Tuesday, August 21, 2012

Coupons? Part One - Riding the Coupon Current

I was approached by the people at as to whether I am interesting
in couponing and if I would like to learn some of the trade secrets when couponing.

This is going to be a two part series with Kenneth McCall sharing his perspective
and the second part will be my top 20 blogs for saving with coupons.

I hope you find both of these posts informative.
Feel free to leave a comment and tell some of your big secrets when saving money with coupons.

Riding the Coupon Current

How to Save Money without Drowning in Paper Promises

If you subscribe to the adage that time is money, then extreme couponers that spend hours upon hours collecting and clipping may be spilling more from their wallets than they are saving. However, with a basic knowledge of the system, you can register significant savings on your family's food bill without having to wade through an endless flow of penny-pinching papers.

Here, we offer some simple tips for staying afloat on the coupon current.

Understand the ebb and flow of grocery prices.

Most Southern markets price their items on a six-week cycle (in the North, it's usually 10 weeks), with the cost of a particular item fluctuating between highest and lowest during that period. To maximize savings, you want to purchase an item at its best, i.e. rock-bottom, price -- in the coupon world, this usually equates to 40% or more off the sticker price. And you want to buy enough of that item to last your family for six weeks, at which point it will go on sale again. The easiest way to know when an item is at its lowest price is to watch the store ads and e-newsletters. You might also want to create a personal price book (or spreadsheet), which is a list of standard prices on the things
you most commonly purchase; referencing this guide, you'll be able to quickly tell if the price on an item is a good one.

Anchor your savings with coupons.

Bundling coupons with your store's cyclical sales is the best method for garnering the lowest possible price on the things in your cart. But comparing every deal in your grocery's flyer to every coupon floating out there would sink even the most energetic frugalista. Fortunately, there are plenty of lifelines in the form of coupon match-up websites --,, and to name a few. So seek out a site that does the work for you, and visit before each shopping trip and take note of any can't-miss deals and bottom-of-the-barrel bargains. With an online coupon crew to do the dirty work, you're able to hunt down and clip only the coupons that you need (see below).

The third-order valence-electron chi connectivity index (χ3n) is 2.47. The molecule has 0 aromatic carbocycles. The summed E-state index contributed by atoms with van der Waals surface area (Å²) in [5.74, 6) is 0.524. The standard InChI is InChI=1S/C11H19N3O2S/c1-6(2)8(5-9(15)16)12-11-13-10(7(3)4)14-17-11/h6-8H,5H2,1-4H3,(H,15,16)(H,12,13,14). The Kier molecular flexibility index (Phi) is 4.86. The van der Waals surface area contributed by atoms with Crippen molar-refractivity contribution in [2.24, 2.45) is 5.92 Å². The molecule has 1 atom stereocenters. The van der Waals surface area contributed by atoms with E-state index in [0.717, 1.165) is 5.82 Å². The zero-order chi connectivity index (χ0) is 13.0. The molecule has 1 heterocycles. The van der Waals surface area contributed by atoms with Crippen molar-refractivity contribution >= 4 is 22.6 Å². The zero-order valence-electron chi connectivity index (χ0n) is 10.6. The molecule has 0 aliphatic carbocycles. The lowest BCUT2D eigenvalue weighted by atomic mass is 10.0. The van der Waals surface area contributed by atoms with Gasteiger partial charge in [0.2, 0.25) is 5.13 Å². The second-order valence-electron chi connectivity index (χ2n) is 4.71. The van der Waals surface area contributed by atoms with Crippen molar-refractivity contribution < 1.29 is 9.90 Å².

Ride the wave of coupon carriers.

So where do you find these coupons? There are several coupon-collecting opportunities that you will want to seize upon. First and foremost is the Sunday paper, which often contains at least two inserts. Rather than waste time leafing through these and cutting coupons that you may or may not use, try organizing intact inserts chronologically in an accordion file -- this will make them easy to reference when it comes time to make your shopping list. (The aforementioned coupon sites will direct you to the precise insert where your coupon resides.) You may also want to take advantage of websites such as,, and, which offer printable coupons (make sure your store accepts these -- most do). Lastly, you want to shop for coupons as you shop at the store, keeping your eyes peeled for savings dispensers tucked among the aisles.

Get onboard with the store's policies.

In order to effectively use these coupons, you'll want to be aware of the policies that your chosen grocery has in place for such savings. First, do they double manufacturer coupons (which can be identified by a 5 or 9 at the beginning of the barcode)? If so, up to what amount, and is there a limit on the number they'll double? Given a choice of where to shop, it's best to select a store that does double your savings. Next, can you combine a store coupon and a manufacturer coupon for extra savings on one item? If so, be sure to stack your coupons in just such a way. And lastly, how do the store's 'buy one, get one' deals work, exactly -- does each item ring up half price (so you really only need to purchase one to reap the reward), or does the first ring up full price and the second free (in which case you want to pick up two so as not to leave your savings sitting on the shelf)?
Buoyed by these simple penny-wise points, you're sure to be riding high on the current of coupons streaming into our current economy!

Kenneth McCall builds creative and innovative tools for customer seeking self storage units. Kenneth is a managing partner at which provides storage units in Cincinnati and in many other locations across the country. In his spare time he likes to get outside, ideally with a boat and waterskis.

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